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Book Review: Teen Angels

What, if anything, do they believe?

Dec 6, 2010, Vol. 16, No. 12 • By EVE TUSHNET
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Dean wonders whether some of the most apparently committed teenagers, in the Mormon church and elsewhere, are merely parroting words they’ve heard or going with the flow of their semi-closed subculture: Is their faith “foreclosed,” plucked from the tree before it’s ripe? Is the mission trip just the Mormon equivalent of studying for the SATs—something you do because you’re a good kid and you want to please your parents, not because you want to please God? But overall, she argues that the churches which challenge their children the most also often help the children develop mature, deeply held faith which can withstand shocks, doubts, and suffering.

Dean, therefore, has her own challenge for Christians who work with adolescents: Push them to take hold of their faith and let it reshape their lives. She has qualified praise for short-term mission trips to poverty-stricken areas. She knows why these trips are sometimes derided as “voluntourism,” but believes that they can also provide not just a break from middle-class American daily lives but an implicit, radically Christian critique of those lives.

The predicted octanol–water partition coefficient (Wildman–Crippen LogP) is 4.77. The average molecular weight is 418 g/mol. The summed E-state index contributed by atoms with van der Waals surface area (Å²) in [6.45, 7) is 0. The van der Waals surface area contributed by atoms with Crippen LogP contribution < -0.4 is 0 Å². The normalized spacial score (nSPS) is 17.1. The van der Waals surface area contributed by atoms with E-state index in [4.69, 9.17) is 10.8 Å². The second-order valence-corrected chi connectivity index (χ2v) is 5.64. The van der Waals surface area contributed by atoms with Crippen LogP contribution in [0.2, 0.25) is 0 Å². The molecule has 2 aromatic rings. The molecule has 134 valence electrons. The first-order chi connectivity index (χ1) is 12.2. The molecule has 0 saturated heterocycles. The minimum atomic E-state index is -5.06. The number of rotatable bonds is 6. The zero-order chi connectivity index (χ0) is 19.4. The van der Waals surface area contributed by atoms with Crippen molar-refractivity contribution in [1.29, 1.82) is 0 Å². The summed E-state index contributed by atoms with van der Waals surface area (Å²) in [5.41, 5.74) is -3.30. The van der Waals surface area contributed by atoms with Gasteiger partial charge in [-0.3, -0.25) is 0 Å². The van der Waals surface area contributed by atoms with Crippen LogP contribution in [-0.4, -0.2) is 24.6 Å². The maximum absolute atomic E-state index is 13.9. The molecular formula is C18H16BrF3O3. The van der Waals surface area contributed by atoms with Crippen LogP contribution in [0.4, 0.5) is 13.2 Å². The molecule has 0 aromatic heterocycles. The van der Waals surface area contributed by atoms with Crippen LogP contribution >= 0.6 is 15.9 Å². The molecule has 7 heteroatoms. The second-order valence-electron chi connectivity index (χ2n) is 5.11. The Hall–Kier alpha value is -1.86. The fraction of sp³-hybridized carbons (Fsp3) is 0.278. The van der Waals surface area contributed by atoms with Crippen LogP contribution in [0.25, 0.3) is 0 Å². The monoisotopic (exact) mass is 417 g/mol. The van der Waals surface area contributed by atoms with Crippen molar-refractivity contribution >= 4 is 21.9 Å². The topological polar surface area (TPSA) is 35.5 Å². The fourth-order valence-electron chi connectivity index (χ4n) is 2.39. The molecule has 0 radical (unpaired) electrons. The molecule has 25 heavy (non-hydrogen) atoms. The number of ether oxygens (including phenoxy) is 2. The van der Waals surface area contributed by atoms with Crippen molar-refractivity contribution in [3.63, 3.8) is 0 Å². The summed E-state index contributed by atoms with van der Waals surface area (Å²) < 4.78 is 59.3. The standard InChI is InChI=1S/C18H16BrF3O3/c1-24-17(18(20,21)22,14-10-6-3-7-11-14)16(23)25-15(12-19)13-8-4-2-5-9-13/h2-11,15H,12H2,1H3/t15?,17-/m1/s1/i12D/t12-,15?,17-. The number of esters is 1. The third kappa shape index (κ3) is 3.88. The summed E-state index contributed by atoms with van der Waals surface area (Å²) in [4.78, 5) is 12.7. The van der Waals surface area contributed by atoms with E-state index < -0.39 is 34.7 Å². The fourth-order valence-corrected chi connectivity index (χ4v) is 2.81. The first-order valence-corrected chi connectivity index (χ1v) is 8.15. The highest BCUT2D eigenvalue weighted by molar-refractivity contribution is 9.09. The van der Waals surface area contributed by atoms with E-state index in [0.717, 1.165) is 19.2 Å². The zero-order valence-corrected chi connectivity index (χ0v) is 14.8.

On a more general level, she offers a wake-up call to Christian parents. She has two basic questions, and the more obvious one is, what are you doing to shape your children’s faith as Christians? But the deeper question is, do you want your children to be Christians at all? Would you be proud to raise a Mother Teresa, even as your heart trembles for her and you wish she’d come home? Do you want your child to be a saint, even if it might mean she’s less normal or less happy or less materially successful or less like you? Dean knows that for many parents, MTD is a lot easier to explain to the neighbors than the imitation of Christ.

There’s an interesting tension in Almost Christian. On the one hand, Dean cites studies showing that teens who are more serious about their religious faith are doing better than more wishy-washy teens on a wide range of sociological metrics, from drug use to hopeful outlooks toward the future. MTD, she notes, promises happiness but doesn’t deliver it as consistently as committed Christian faith. And yet on the other hand, Dean wants to challenge precisely these sociological markers of success. She wants teenagers who are willing to follow Jesus’ words: “For whoever wishes to save his life will lose it, but whoever loses his life for my sake and that of the gospel will save it. What profit is there for one to gain the whole world and forfeit his life?” Or to put the point in terms even Jefferson might have acknowledged, pursuing happiness might not be the best way to win it.

Eve Tushnet is a writer in Washington.

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